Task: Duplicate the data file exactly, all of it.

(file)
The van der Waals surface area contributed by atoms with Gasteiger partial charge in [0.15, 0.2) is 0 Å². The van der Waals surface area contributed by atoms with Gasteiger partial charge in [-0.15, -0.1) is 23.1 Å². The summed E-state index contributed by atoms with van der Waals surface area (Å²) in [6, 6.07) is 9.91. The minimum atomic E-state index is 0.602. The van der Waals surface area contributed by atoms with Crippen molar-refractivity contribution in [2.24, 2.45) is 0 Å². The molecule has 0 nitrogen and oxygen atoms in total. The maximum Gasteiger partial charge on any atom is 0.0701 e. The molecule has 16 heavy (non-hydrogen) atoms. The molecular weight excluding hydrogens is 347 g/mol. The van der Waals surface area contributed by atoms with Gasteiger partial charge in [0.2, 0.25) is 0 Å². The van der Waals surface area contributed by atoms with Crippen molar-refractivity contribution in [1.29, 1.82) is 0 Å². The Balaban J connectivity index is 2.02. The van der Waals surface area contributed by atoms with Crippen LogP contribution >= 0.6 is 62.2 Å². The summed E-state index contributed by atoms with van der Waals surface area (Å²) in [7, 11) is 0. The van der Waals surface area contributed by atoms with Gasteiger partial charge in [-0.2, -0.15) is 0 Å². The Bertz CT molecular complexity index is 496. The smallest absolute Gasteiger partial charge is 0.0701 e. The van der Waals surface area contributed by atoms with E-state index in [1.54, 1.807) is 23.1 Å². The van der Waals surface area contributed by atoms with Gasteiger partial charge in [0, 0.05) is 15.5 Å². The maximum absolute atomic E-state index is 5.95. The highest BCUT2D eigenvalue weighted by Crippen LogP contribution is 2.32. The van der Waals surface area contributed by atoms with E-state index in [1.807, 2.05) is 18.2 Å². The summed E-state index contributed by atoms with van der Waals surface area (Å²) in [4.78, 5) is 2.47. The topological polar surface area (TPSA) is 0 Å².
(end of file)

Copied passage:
The van der Waals surface area contributed by atoms with Gasteiger partial charge in [0.15, 0.2) is 0 Å². The van der Waals surface area contributed by atoms with Gasteiger partial charge in [-0.15, -0.1) is 23.1 Å². The summed E-state index contributed by atoms with van der Waals surface area (Å²) in [6, 6.07) is 9.91. The minimum atomic E-state index is 0.602. The van der Waals surface area contributed by atoms with Crippen molar-refractivity contribution in [2.24, 2.45) is 0 Å². The molecule has 0 nitrogen and oxygen atoms in total. The maximum Gasteiger partial charge on any atom is 0.0701 e. The molecule has 16 heavy (non-hydrogen) atoms. The molecular weight excluding hydrogens is 347 g/mol. The van der Waals surface area contributed by atoms with Gasteiger partial charge in [0.2, 0.25) is 0 Å². The van der Waals surface area contributed by atoms with Crippen molar-refractivity contribution in [1.29, 1.82) is 0 Å². The Balaban J connectivity index is 2.02. The van der Waals surface area contributed by atoms with Crippen LogP contribution >= 0.6 is 62.2 Å². The summed E-state index contributed by atoms with van der Waals surface area (Å²) in [7, 11) is 0. The van der Waals surface area contributed by atoms with Gasteiger partial charge in [-0.2, -0.15) is 0 Å². The Bertz CT molecular complexity index is 496. The smallest absolute Gasteiger partial charge is 0.0701 e. The van der Waals surface area contributed by atoms with E-state index in [1.54, 1.807) is 23.1 Å². The van der Waals surface area contributed by atoms with Gasteiger partial charge in [0, 0.05) is 15.5 Å². The maximum absolute atomic E-state index is 5.95. The highest BCUT2D eigenvalue weighted by Crippen LogP contribution is 2.32. The van der Waals surface area contributed by atoms with E-state index in [1.807, 2.05) is 18.2 Å². The summed E-state index contributed by atoms with van der Waals surface area (Å²) in [4.78, 5) is 2.47. The topological polar surface area (TPSA) is 0 Å².